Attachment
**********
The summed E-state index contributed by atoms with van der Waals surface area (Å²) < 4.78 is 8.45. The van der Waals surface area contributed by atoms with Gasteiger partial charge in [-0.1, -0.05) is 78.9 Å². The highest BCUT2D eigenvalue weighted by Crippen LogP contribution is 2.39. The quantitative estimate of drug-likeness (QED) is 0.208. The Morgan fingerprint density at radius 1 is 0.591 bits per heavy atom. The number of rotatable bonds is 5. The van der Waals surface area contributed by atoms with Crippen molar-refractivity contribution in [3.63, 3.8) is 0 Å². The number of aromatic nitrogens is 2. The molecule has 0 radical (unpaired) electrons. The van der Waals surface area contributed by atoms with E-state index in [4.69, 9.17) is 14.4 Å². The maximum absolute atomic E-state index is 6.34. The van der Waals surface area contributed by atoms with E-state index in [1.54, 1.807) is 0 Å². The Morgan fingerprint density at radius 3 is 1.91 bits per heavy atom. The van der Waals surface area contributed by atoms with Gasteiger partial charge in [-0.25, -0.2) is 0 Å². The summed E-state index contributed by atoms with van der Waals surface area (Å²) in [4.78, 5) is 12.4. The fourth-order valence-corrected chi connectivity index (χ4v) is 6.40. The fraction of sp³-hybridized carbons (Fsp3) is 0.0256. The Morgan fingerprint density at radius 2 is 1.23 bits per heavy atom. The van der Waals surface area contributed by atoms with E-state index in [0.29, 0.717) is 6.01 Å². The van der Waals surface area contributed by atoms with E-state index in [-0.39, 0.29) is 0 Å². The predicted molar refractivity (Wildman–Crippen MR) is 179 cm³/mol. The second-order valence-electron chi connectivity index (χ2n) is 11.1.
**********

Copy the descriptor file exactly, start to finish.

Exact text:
The summed E-state index contributed by atoms with van der Waals surface area (Å²) < 4.78 is 8.45. The van der Waals surface area contributed by atoms with Gasteiger partial charge in [-0.1, -0.05) is 78.9 Å². The highest BCUT2D eigenvalue weighted by Crippen LogP contribution is 2.39. The quantitative estimate of drug-likeness (QED) is 0.208. The Morgan fingerprint density at radius 1 is 0.591 bits per heavy atom. The number of rotatable bonds is 5. The van der Waals surface area contributed by atoms with Crippen molar-refractivity contribution in [3.63, 3.8) is 0 Å². The number of aromatic nitrogens is 2. The molecule has 0 radical (unpaired) electrons. The van der Waals surface area contributed by atoms with E-state index in [4.69, 9.17) is 14.4 Å². The maximum absolute atomic E-state index is 6.34. The van der Waals surface area contributed by atoms with E-state index in [1.54, 1.807) is 0 Å². The Morgan fingerprint density at radius 3 is 1.91 bits per heavy atom. The van der Waals surface area contributed by atoms with Gasteiger partial charge in [-0.25, -0.2) is 0 Å². The summed E-state index contributed by atoms with van der Waals surface area (Å²) in [4.78, 5) is 12.4. The fourth-order valence-corrected chi connectivity index (χ4v) is 6.40. The fraction of sp³-hybridized carbons (Fsp3) is 0.0256. The Morgan fingerprint density at radius 2 is 1.23 bits per heavy atom. The van der Waals surface area contributed by atoms with E-state index in [0.29, 0.717) is 6.01 Å². The van der Waals surface area contributed by atoms with E-state index in [-0.39, 0.29) is 0 Å². The predicted molar refractivity (Wildman–Crippen MR) is 179 cm³/mol. The second-order valence-electron chi connectivity index (χ2n) is 11.1.